The automatic safeguard also applies to the Pro Display XDR monitor, and when it kicks in, users will see an on-screen warning with an explanation mark in the menu bar. “This can occur if the ambient temperature of the room is high and you've been playing very bright content for an extended period of time,” Apple explains.
How bright is “very bright”? Well, the newest MacBook Pros are capable of displaying 1,600 nits of peak brightness, and up to 1,000 nits of sustained full-screen brightness for HDR content, though SDR seems to be limited to 500 nits (opens in new tab). As such, it doesn’t seem to be a widespread problem, with very few reports online at the time of we published this story.
Nonetheless, if you do find yourself faced with the brightness warning, Apple does have some tips to make it go away.
First, quit any apps that “could be consuming significant system resources” to see if it’s specific software that’s triggering the brightness limit. At the same time, Apple advises you “close or hide any windows with HDR content” and use the screen’s reference mode “unless your current workflow requires a specific reference mode.”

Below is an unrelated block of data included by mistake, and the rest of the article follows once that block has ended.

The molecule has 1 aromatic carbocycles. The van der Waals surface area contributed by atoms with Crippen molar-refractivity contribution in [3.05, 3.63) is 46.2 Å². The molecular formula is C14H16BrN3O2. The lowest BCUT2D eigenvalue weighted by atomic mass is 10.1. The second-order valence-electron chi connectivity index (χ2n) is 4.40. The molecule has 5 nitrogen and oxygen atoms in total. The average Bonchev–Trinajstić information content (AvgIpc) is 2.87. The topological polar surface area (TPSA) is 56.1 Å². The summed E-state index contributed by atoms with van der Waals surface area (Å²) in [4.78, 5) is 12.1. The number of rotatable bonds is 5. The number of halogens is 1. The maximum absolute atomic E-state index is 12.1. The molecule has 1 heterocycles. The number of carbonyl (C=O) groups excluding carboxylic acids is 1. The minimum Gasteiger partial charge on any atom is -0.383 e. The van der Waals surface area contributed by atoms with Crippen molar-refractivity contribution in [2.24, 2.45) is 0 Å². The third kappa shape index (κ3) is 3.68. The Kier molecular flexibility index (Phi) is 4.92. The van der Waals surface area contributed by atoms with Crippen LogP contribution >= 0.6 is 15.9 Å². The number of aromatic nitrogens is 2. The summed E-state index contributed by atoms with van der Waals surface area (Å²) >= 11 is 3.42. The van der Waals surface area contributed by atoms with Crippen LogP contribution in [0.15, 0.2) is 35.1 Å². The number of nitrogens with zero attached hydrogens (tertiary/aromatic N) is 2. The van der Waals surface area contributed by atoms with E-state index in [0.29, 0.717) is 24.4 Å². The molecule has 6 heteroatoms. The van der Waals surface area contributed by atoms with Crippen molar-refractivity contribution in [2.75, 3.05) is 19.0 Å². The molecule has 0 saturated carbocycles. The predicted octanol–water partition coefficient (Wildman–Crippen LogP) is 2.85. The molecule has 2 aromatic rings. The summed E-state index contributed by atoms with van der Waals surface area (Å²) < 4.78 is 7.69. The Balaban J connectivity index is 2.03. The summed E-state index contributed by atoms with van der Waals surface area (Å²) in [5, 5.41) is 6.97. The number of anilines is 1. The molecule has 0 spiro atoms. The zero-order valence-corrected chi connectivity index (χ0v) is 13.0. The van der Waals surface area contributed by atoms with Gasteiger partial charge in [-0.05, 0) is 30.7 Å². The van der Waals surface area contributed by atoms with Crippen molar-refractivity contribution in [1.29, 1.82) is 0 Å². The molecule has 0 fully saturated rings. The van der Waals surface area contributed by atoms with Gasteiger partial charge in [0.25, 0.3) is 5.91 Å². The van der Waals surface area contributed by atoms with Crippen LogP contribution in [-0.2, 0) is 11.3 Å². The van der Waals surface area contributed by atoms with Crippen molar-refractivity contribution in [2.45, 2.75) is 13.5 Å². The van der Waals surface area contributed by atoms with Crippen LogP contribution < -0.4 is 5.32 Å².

As heat is the trigger of the brightness limiter, Apple also suggests you reduce the ambient temperature of the room — or presumably just move your MacBook Pro somewhere cooler. Finally, Apple advises that if you put your MacBook to sleep for five to ten minutes, it may have cooled sufficiently to restore full brightness.
If these problems persist, and your house isn’t perpetually a 77°F or higher hothouse, Apple advises you to contact support, as it could be indicative of a deeper problem.
The appearance of this support page now is slightly curious timing from Apple. As mentioned, it doesn’t appear to have been triggered by widespread complaints, and while the 2021 MacBook Pro is still quite new, the equally impacted Pro Display XDR has been around for two years now.
Perhaps as we approach the end of winter, Apple is bracing itself for the problem to become more widespread as North American temperatures slowly edge closer to the 77°F danger zone.